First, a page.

How to Interview for Camp Counselor Positions – The Do’s and Don’ts

Show Your Enthusiasm

Virtually all summer camp counselor positions will involve with young people or children, and no Camp Director wants to hire boring staff.  Children love excitement, and every child wants to know their camp counselor genuinely cares for them and loves being with them.

Be Yourself

If you sort of fake who you are when you interview for camp counselor positions, chances are the interviewer will pick up on this, and if they don’t, you may also increase the possibility of landing a job you actually won’t like very much.  If you practice basic interview skills, know as much as you can about your own experiences, your qualifications, and the needs of the position, you will be able to relax and let your personality shine.

Don’t Overstate Your Qualifications

First, this is just dishonest.  Second, if a director senses you are exaggerating or may not be telling the truth, your chances of getting the job are over.  Simply put, honesty is huge.

Don’t Understate Your Qualifications

When interviewing for Camp Counselor positions, the best way to present all that you would bring to the job is to take the time to know everything you can find out about the camp counselor positions that are open and to take the time to reflect on all your experiences and skills and how they would fit the particular camp counselor positions you are interested in.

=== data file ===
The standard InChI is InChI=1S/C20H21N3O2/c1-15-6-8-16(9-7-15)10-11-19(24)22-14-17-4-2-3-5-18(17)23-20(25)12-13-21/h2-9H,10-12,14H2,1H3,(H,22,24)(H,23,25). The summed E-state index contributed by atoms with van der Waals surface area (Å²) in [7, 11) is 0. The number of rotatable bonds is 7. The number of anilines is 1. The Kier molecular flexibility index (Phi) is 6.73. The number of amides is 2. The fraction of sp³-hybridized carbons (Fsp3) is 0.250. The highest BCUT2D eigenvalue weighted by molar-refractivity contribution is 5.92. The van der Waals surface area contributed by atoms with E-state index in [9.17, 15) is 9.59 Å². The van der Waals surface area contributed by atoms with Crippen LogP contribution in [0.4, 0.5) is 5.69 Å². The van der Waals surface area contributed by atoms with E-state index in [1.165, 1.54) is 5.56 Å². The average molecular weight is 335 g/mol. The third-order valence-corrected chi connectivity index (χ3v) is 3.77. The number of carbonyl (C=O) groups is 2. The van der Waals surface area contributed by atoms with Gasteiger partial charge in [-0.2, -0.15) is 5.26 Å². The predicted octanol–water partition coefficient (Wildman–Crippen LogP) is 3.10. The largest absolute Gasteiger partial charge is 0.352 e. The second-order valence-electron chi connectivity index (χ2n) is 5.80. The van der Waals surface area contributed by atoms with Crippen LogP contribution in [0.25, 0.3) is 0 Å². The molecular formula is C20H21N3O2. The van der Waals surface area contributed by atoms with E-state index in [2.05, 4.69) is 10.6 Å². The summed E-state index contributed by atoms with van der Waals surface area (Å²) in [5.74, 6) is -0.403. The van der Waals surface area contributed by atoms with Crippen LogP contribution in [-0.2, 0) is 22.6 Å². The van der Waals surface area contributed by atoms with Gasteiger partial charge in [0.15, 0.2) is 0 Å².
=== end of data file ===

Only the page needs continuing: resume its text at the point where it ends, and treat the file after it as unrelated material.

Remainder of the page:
This may seem obvious, but many students think they can wing and interview, without much preparation, and once your first impression is made, it’s tough to change it.

Don’t Give General or Generic Answers

There are many college students applying to camp counselor positions, and though many would do a good job, the best camps and the best positions demand the very best from staff members.  Giving generic or underwhelming answers like “I think being a camp counselor would be fun” will not set you apart.

Showing that you have researched the camp counselor positions you interview for demonstrates effort, maturity, and genuine interest.  Generic answers won’t convince the interviewer you have these qualities, so let your answers be specific to the position and specific to your skill set.

If you follow these basic guidelines, you should not only increase your chances of finding good camp counselor positions, you will also increase the chances of finding a position you will really enjoy.

Summary:  Knowing how to interview for summer camp counselor positions is key to successfully finding a job and key to finding the job you will really enjoy.

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About Mark

Mark Dubler has been a leader, host, and participant in camps and retreats for the last twenty years. He holds an M.A. in Educational Ministries from Wheaton College and is the Executive Director of Otyokwah Camp and Retreat Center, a Christian facility with a rich history of providing personal, life-changing experiences.

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